Nutanix, which has evolved software-defined hyperconverged into a form of hybrid and private cloud control plane, is taking the logical next step with new support of the economic and durable storage of public cloud. It is extending the control plane for storage to include cloud object and cloud block (file) storage. The company developed this with the use cases of storage tiering and disaster recovery in mind.
Nutanix's moves are in line with growing demand for the operational simplicity of the cloud control plane anywhere from public cloud to on-premises. It coincides with some interesting statements on the topic by AWS CEO Andy Jassy this week, where he was asked to define hybrid cloud. His answer is that it extends anywhere from public cloud to on-premises, and out to the edge.
For Nutanix, the mission is extending cloud operational simplicity to support legacy databases and applications that would otherwise be difficult if not impossible to migrate to a cloud -as-a-service offering where housekeeping like patches and updates can be automatically managed. While they do offer a version of their software-defined hyperconverged infrastructure that can be run in AWS on bare metal, the brunt of their implementations are on-premises.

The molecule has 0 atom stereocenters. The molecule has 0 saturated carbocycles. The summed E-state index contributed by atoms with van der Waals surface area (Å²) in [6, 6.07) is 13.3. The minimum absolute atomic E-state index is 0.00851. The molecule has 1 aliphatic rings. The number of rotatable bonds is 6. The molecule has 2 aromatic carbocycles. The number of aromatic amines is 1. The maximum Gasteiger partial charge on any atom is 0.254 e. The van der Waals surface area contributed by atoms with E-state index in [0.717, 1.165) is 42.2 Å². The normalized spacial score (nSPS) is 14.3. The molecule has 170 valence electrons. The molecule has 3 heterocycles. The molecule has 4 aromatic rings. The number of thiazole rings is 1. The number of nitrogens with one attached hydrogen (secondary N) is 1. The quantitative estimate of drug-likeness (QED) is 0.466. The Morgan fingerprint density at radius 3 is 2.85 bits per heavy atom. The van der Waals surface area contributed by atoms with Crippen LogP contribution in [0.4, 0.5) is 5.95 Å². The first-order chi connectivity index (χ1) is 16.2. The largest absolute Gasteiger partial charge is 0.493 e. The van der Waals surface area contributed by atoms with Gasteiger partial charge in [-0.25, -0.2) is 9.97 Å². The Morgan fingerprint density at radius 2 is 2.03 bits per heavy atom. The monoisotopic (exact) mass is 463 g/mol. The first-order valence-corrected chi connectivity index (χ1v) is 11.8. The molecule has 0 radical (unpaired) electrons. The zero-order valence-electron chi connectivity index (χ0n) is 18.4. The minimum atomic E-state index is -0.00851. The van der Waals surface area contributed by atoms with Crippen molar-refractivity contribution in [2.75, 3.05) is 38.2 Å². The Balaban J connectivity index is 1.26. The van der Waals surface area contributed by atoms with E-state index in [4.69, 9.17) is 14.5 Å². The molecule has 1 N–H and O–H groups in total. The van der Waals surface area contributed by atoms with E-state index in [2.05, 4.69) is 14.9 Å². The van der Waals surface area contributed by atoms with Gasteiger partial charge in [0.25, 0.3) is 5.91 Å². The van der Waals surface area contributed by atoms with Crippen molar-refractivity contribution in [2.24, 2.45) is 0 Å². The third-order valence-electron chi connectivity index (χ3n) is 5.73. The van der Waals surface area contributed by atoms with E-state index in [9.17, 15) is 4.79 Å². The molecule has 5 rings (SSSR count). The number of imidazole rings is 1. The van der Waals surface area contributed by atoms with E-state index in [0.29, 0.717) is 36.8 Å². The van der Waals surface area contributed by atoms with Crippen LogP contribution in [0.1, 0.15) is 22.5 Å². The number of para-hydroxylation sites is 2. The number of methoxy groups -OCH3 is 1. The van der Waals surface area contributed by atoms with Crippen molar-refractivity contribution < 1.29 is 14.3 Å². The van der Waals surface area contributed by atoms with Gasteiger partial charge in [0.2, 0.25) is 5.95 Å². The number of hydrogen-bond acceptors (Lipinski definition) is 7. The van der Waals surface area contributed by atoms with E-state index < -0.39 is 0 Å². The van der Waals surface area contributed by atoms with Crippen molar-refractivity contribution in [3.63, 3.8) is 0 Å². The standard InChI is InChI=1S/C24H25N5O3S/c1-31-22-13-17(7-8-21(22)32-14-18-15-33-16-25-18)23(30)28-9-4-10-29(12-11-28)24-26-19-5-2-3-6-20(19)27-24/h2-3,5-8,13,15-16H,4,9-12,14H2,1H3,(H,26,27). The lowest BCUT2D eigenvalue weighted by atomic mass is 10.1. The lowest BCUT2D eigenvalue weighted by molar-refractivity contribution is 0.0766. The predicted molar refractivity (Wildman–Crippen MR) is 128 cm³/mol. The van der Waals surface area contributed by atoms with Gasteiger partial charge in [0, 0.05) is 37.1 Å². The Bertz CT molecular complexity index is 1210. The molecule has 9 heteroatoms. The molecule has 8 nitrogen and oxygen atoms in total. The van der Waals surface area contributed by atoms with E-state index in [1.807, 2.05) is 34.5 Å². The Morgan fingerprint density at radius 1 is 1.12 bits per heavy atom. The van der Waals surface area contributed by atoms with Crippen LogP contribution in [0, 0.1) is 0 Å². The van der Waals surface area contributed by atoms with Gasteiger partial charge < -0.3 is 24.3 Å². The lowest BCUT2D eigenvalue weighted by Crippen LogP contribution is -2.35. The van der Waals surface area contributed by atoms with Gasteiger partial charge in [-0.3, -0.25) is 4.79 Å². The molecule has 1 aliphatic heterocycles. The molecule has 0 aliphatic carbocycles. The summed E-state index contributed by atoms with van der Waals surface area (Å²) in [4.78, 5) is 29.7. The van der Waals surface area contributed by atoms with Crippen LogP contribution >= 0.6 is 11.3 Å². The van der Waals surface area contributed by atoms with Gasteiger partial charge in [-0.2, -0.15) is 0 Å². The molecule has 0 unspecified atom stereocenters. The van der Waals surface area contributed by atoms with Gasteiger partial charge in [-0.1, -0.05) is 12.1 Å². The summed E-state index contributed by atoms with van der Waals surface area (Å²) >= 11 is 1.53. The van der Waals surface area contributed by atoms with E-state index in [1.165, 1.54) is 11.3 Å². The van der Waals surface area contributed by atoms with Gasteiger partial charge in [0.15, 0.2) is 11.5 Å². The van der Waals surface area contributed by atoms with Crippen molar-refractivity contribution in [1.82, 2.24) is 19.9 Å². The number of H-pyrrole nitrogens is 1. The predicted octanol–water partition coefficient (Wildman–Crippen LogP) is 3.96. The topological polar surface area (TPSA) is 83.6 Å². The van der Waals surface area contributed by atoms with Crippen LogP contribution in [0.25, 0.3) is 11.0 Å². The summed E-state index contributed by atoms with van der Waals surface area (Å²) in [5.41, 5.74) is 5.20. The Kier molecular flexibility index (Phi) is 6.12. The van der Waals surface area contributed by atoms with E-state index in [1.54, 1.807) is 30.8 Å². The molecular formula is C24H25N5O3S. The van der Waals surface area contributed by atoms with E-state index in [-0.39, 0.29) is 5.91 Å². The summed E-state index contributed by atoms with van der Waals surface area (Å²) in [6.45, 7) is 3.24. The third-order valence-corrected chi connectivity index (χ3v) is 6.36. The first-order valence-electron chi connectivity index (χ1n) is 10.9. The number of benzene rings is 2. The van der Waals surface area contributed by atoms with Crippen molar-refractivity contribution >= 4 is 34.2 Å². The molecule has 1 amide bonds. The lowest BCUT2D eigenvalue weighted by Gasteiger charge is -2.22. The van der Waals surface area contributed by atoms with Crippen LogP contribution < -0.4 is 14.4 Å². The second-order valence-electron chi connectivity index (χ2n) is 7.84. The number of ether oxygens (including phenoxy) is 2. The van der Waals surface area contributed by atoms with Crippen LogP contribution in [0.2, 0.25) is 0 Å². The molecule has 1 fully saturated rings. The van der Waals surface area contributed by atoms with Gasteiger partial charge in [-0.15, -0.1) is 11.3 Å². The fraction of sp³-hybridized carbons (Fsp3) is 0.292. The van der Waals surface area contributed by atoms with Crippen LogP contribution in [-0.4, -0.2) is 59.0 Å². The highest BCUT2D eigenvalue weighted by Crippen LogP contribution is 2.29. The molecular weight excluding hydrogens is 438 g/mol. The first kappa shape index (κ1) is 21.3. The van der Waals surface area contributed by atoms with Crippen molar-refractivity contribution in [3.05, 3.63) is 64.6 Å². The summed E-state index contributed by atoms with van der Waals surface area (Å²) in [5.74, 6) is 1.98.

The new capabilities provide more flexibility to leverage the public cloud for several well-established processes: tiering less frequently accessed, or aging data, to lower cost storage, and providing disaster recovery. The cloud tiering for object storage allows Nutanix customers to now include AWS S3-compatible cloud object storage as a low cost, durable storage tier for aging data, while still managing access and lifecycle through the same control pane. Likewise, Nutanix Files, which is used for more frequently accessed data, can now be deployed on Nutanix Clusters in AWS for file storage in the AWS cloud.
The last leg of the stool for this tranche of announcements is support for S3-compatible storage for disaster recovery. This is enabled with new streaming replication capabilities, that, network constraints factored in, could make recovery points available with latencies as low as a few seconds.
While this round of announcements targets AWS, given its recently announced partnership, we expect that Nutanix will extend similar support for Microsoft Azure in the coming year.